I hope that this may give readers at least a glimmering of the significance of the work of a man whose contributions saved perhaps thousands of lives. I pray that some day Frank Rowlett will get the full history he deserves.
... the Japanese PURPLE machine was electromechanical, and in a way Frank Rowlett was destined from his youth to be the man to lead the solution.
Contrary to what David Khan said on page 392 of The Codebreakers, he says in his epilogue:
Rowlett did not consider his successes in cryptanalysis his major contribution. He believes it is codemaking. . . . It is more important, he said, to keep your own secrets than to obtain those of the enemy. Thus, he feels that his invention of the SIGABA . . . was his most important work in cryptology. During the war neither German nor Japanese nor Italian cryptanalysts ever solved a message encrypted by using the SIGABA. The Germans may have given him their greatest accolade when they wrote, in the war diary of the codebreakers of Army Group C, that, because statistical tests showed that no breaks were possible, they had decided to stop even intercepting U. S. Army five-letter (SIGABA) messages. Congress recognized Rowletts contribution when it awarded him $100,000 for his cryptologic inventions.
Frank Rowletts son, Tom, was present when Kahn and his father talked while Kahn was writing the epilogue for THE STORY OF MAGIC. At the conclusion, Kahn stood as tall as he could. He saluted Frank Rowlett and in essence said, "Mr. Rowlett, I want to personally thank you for the Jewish and American lives you saved because of the cryptologic contributions you made to the WWII Allied effort." Kahn then told his father that he was Jewish.
Another time at National Security Agency, Kahn told Tom Rowlett that after he had read the manuscript for THE STORY OF MAGIC he would have to re-write most of his book The Codebreakers so that it would be correct. I would say it is rather obvious that David Khan does not feel today that Rowlett, got national awards for work done by others, through well-situated friends, picayune mechanical differences, and a great but totally irrelevant record. as he did when he first wrote The Codebreakers. For this reason, I ask you to withdraw - or clarify - what is now known to be an incorrect statement highlighted on your website.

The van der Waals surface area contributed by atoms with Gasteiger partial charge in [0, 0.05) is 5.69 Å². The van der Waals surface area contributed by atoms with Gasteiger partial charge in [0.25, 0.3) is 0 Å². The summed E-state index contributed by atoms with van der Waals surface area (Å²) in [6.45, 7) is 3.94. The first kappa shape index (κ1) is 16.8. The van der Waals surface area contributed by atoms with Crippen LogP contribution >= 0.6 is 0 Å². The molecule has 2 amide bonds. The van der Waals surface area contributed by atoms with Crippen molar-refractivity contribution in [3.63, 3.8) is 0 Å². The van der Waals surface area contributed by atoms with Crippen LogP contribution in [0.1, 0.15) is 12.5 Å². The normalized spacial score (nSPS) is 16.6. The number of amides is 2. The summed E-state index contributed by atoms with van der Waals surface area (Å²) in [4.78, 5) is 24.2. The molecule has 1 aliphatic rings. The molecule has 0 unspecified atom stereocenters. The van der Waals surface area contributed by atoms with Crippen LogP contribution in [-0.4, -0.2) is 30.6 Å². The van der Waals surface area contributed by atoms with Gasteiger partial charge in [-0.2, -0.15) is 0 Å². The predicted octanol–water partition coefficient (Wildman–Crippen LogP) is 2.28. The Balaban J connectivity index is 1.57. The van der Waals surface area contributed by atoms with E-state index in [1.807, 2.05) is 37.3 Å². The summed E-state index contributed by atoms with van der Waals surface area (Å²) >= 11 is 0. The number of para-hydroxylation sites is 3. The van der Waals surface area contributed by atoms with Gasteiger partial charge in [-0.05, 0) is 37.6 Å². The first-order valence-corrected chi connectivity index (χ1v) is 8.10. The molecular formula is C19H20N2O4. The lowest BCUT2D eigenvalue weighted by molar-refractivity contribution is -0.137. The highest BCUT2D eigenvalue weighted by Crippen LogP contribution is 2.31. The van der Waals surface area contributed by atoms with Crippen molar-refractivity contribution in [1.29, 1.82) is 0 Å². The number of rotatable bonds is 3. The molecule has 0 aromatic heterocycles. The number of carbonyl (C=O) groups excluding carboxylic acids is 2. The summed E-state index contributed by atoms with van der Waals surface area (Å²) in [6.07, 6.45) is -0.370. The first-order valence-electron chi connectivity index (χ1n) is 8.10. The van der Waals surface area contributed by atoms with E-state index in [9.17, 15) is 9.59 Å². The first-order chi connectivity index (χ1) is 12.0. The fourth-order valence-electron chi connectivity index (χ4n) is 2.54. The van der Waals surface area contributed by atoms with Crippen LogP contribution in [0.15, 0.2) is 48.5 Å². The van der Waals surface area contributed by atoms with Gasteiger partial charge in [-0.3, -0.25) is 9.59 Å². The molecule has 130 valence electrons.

If you want to verify what David Khan said in his epilogue, I suggest you read THE STORY OF MAGIC Memoirs of An American Cryptologic Pioneer by Frank Rowlett, which is available at Amazon.com.
With kind regards,
Austin, TX 78747
cc: Thomas Rowlett
Dear Mr. Fugate,
It was most informative to read your message. We would like help correct David Kahn's initial mistaken comments by publishing your letter if you will grant permission.
We are well are aware that there are innumerable stories not yet published of the highest patriotism and dedication due to security restrictions -- especially concerning cryptology -- and we would very much like to see these invaluable contributions receive their due.
I look forward to reading "The Story of Magic" and I appreciate your pointing to it.
Best regards to you and Mr. Tom Rowlett,